In 2008, BP shelled out $211 million for the design of its Helios logo, which, the company asserts, represents many things, including heat, light and nature. Who would have guessed that BP would face costs amounting to billions of dollars (and counting) after the Gulf oil spill two years later? Today, the company continues to pay for that spill, even as it runs ads to present the company as caring — and green.
Massive companies may have the resources to survive a disastrous split between their message and their actions. As a small business owner, however, you need to impart consistent messaging between your brand and your company values. It's a two-way street; just as your company culture must drive everything from products to customer service, your brand needs to drive the same things.
Culture Comes First
Company culture is not just about the work environment or even customer service. It's about everything that your company believes and does to get products and services to your customers — and keep them happy thereafter. Of course, you need a well-defined product or service before you start a business. But, if your company has not developed its culture before you move forward to develop your products or services, you run a real risk of having unhappy employees, dissatisfied customers, or both.
Citrix, which develops software for remote employees, is an extreme example of a company that fully integrates its company culture into its products. The company touts a culture to "work better, live better", which includes flexibility in the mix. The company promotes flexibility through a product that empowers remote workers with mobile workspaces. The same product that promotes remote work capabilities to customers provides flexibility within its own employee community, as well. As an added benefit, their software product is probably very well tested before it goes to market!
Granted, most companies do not sell products or services that are likely to directly improve the quality of their employees' lives. But there are many ways to integrate the company culture into the brand.
So, if your surgical center culture promotes caring and individual attention, make sure that your operating environment does not look like an assembly line. Or, if your company is dedicated to delivering top-quality widgets, customers should immediately recognize your genuine shock and willingness to go to extremes when an occasional widget is delivered in less-than-perfect quality
The bottom line is that customers are often drawn to products and services based on the underlying company culture. Deliver that culture, and they will promote your products with positive reviews.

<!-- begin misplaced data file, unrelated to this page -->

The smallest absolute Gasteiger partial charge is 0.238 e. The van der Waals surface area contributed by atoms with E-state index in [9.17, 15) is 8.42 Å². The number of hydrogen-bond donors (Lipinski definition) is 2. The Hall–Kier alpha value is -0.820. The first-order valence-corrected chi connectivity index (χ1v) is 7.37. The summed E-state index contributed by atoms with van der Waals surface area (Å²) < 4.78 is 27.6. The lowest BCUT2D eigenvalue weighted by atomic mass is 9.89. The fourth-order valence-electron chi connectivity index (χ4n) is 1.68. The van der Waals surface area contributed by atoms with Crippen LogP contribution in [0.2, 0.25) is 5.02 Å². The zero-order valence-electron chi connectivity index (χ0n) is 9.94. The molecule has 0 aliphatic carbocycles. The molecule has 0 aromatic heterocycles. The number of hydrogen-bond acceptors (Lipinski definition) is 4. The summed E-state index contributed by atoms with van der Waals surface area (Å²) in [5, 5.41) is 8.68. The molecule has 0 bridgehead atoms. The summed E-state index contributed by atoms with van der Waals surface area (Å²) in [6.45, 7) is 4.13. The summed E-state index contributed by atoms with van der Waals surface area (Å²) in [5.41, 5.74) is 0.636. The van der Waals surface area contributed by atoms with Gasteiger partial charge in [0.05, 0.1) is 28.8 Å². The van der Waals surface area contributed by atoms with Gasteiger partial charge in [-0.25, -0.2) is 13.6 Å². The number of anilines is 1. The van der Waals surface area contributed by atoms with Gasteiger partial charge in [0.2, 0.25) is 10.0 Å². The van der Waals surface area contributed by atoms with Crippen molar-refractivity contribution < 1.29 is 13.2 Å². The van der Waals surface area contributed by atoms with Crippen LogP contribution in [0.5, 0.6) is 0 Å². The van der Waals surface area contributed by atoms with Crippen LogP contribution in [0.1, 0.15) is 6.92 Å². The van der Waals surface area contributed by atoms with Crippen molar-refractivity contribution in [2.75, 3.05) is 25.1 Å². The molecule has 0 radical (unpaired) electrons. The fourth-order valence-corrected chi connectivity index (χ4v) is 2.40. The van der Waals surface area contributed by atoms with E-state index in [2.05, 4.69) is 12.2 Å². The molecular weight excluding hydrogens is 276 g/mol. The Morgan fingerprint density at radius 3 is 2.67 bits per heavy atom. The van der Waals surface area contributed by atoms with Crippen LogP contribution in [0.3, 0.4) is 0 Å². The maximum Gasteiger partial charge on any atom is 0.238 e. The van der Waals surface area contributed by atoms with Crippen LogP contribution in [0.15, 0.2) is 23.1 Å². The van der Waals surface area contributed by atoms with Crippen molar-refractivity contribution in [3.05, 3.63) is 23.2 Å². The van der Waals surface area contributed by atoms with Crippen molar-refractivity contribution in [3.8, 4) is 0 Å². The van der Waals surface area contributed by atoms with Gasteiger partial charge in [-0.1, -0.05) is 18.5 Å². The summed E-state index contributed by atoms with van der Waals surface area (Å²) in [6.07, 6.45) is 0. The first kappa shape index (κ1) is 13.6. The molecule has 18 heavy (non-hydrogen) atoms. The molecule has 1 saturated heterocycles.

Your Brand is More Than a Logo
Your marketing campaign is an important means for getting your name out to the public, but a cool logo and good advertising cannot ensure a company's success. When your company culture drives every aspect of your business, you naturally take a holistic approach that can more easily drive your brand forward.
Zappos may be one of the best-known companies in this regard because it is dedicated to this practice. They see all employees— whether or not they normally interact with customers — as reflections of their brand, even when they're off the clock. Zappos takes a broad view of its brand. It's not just about shoes, clothing or even customer service. It's about the full customer experience. And its culture extends beyond their specific brand to the entire industry. They want to make sure that their customers deliver a message through word-of-mouth and social media that the best advertising cannot accomplish.
A Well-Defined Culture Organically Drives Your Brand Marketing
Companies that follow their cultures in everything they do have a natural advantage when it comes to marketing their products. Their marketing campaigns are often less expensive to develop and more on-point. This just makes sense when you consider what can happen when you sit down to formulate your advertising message. When you focus on the product alone, you can struggle to find ways to differentiate that product from the competition.
When you have a clearly-defined company culture that incorporates the big picture, however, you broaden your messaging options. If a pickle company, for example, started as a family business focused on its home-made quality, their advertising message might focus on a unique mix of old-family recipes (spicy, garlicky, super-sour or even a variety of pickled veggies), hand-packed jars or all home-grown ingredients. They might even face the dilemma of having to choose from too many great campaign ideas, but this is a nice problem to have. As long as your brand is connected to your company culture, you can use those ideas for future campaigns.